Andy Siganuk 12th NJVI, Co. K

zouavebugler
12-26-2007, 04:55 AM
We, (Co. G, 33rd NJ) come from the area (Sparta, NJ) where the incident at Wild West City took place. We are monitoring this situation very closely and have had conversations with elected officials regarding the matter. We have never had a problem with the local law enforcement and there have been times when the township police have actually fallen in with us to take part in firing volleys at the Sparta, NJ Veteran's Day ceremony.

Doug Grunn
33rd NJ Zouaves
Principal Musician/Chief Bugler
Mifflin Guard
Mifflin Guard Field Music

flattop32355
12-26-2007, 05:00 AM
We, (Co. G, 33rd NJ) come from the area (Sparta, NJ) where the incident at Wild West City took place. We are monitoring this situation very closely and have had conversations with elected officials regarding the matter. We have never had a problem with the local law enforcement and there have been times when the township police have actually fallen in with us to take part in firing volleys at the Sparta, NJ Veteran's Day ceremony.

An excellent example of preventive maintenance and positive communication. It often keeps minor incidents from blooming into major issues.

7thNJcoA
12-26-2007, 02:32 PM
We have a great reputation with local law enforcement for being a safe and law abiding reenacting group in NJ. We monitor the situation and send letters to our reps and such but what is funny is we are not as concerned about it as folks who dont live or dont reenact here or dont even intend to do either are. I lived in Sussex County most my life (Sparta) and now live in Morris COunty and I must say I have never had any problem with reenacting or having my muskets. Honestly I feel this problem will be solved and everything will be fine. Until then we are still going to continue reenacting and our training camp is in NJ as well as a few living history events and small reenactments we participate in. I love living here the laws may suck for all those who want to own any gun and carry a bazooka but I register my weapons reenacting and Non and will continue to obey the Laws which make our community safe. I do wish it wasnt as strict but you need some kind of Law and Order and a way to "try" and keep guns int the right place w/ the right people. Im not stupid I know anyone can pretty much get thier hands on a gun but I like to think the 2nd Ammendment is still in action here and is properly regulated. What happened here is a simple error when making the laws and the lawmakers are at work as we speak to come up with a resonable solution. NJ enjoys being a host to many diffrent reenacting organizations as you see with every parade and all the living histories that are held throughout the state. This would not go on if we were the Nazi gun control state everyone fears.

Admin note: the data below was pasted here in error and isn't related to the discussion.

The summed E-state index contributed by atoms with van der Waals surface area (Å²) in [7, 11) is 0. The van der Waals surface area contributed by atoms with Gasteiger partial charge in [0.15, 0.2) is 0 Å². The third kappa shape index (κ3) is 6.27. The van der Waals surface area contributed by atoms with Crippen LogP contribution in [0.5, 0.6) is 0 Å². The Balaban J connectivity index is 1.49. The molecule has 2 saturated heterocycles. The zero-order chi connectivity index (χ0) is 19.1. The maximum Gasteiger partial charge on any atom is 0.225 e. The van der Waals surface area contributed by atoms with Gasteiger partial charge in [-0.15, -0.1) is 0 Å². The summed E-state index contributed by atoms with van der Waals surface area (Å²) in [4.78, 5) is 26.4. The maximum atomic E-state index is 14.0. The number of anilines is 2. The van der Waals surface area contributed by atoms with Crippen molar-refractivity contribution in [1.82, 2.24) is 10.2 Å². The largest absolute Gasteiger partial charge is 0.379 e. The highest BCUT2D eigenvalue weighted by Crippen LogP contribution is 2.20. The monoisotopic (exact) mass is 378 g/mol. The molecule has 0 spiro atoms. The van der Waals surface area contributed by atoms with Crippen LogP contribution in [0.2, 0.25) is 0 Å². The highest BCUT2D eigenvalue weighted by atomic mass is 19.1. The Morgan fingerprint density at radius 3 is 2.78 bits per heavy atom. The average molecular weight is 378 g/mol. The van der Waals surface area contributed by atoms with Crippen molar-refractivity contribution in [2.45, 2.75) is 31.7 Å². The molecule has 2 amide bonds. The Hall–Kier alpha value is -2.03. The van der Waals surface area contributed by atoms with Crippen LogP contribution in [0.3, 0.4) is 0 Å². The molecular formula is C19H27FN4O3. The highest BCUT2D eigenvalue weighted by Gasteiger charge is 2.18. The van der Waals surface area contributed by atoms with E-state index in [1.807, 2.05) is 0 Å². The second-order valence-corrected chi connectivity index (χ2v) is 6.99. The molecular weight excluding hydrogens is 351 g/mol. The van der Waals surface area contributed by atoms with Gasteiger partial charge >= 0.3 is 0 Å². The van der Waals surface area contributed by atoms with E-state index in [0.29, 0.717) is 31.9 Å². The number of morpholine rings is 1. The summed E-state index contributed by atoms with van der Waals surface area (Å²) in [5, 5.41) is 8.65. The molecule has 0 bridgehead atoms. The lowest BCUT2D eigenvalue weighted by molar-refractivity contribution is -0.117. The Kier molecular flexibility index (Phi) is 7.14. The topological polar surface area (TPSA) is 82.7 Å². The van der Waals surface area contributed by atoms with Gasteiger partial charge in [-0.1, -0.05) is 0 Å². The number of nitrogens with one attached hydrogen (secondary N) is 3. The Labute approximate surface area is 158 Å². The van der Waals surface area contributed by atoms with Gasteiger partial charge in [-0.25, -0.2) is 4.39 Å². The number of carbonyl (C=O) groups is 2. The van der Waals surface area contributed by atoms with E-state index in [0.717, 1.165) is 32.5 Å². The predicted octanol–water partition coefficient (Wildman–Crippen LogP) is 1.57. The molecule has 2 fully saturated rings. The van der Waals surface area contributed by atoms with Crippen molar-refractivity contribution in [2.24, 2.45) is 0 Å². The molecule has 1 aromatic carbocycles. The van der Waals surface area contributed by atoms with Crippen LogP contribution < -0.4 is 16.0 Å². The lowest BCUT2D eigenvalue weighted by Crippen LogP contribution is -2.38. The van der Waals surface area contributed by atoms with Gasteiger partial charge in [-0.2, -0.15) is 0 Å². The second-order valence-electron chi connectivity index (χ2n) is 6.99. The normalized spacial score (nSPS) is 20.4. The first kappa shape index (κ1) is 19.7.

ejazzyjeff
01-09-2008, 12:55 AM
I also live in New Jersey and so far haven't had any problems. Most of the events held here are well known and I believe that the police and the coordinators know each other and know what to expect.